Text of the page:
Books can change lives

By Ana Filipa Madureira

The Liverpool author Amanda Brooke revealed how books changed her life and what to do to make children read for pleasure in celebration of the International Boog Giving Day.  

The film industry and the digital evolution have been pushing children, and adults, from reading books.

The impact of reading for pleasure in children have been found, by studies carried out in 2013, to be four times greater on academic success than one parent having a degree.

But, the numbers still show that one third of the children in the UK don’t own a book.

Amanda Brooke, an author from Liverpool, recognises that reading can have a positive impact on people’s mental health.

She said, “When you’re watching TV or listening to music your mind pulls you elsewhere and you think about things that you might be stressing over or get anxious about. Reading is far more active and far more demanding of your imagination, you can’t let yourself drift off.”

A study carried out last year by the National Literacy Trust proves her point by proving that children who enjoy reading are significantly less likely to have mental health problems.

But to encourage the kids to read the 52-year-old says: “It has to start with the parents! A lot of programmes for kids on TV come from books, so why not get them to look at the book behind that?”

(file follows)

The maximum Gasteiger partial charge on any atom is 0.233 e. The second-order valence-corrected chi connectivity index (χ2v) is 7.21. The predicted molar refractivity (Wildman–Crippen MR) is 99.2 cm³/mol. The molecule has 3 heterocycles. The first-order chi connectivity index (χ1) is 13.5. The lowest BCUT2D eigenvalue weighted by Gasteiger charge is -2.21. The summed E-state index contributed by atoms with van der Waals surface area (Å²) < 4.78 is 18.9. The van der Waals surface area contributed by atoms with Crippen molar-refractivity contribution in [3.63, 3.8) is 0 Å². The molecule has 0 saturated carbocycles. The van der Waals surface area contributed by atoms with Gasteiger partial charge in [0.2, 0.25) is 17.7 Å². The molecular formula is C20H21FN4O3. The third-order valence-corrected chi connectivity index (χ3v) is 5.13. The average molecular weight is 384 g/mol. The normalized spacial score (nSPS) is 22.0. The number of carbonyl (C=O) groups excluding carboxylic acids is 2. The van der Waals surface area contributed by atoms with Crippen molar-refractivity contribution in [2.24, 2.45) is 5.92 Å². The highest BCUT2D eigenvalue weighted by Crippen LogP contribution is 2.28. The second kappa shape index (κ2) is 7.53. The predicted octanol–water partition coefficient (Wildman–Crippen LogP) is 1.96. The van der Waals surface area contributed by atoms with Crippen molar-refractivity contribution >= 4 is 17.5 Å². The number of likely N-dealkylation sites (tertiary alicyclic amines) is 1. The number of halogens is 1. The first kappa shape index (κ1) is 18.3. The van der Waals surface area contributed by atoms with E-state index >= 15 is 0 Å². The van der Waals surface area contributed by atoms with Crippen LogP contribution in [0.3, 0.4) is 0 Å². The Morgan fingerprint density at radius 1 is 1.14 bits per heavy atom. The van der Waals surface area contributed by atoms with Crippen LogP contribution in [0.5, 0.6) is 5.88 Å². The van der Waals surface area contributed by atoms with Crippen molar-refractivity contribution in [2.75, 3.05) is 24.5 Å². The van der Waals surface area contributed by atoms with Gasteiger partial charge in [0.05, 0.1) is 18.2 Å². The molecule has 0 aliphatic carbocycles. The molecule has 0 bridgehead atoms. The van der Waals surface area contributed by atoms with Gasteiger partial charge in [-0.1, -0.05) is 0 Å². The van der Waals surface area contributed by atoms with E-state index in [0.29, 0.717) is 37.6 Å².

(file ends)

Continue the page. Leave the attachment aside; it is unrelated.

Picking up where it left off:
The author of “Don’t turn around” adds: “If you pick up a book and it doesn’t grab you it might not be your genera but there are lots of other books out there. And if reading a book is too much of a commitment then there are short stories and books that are a compilation of stories. You’ll know when you find the right book for you.”

The author of nine books was first interested in computers but changed her career in her 40s’ after losing her son in 2006.

Nathan was 3 years and 10 months old when he died after fighting a 2-year-old battle against a rare and chronic form of leukaemia.

The mother of two said, “During his illness, and then after he died, I was drawn to writing because that was how I could explain my emotions. I couldn’t talk to people, so I wrote poems.

“My little boy changed my life, changed what I wanted to do, changed my career.”

To celebrate this day, if you have books that you don’t want any more take it to a school or charity and you might be making a difference in someone’s life.

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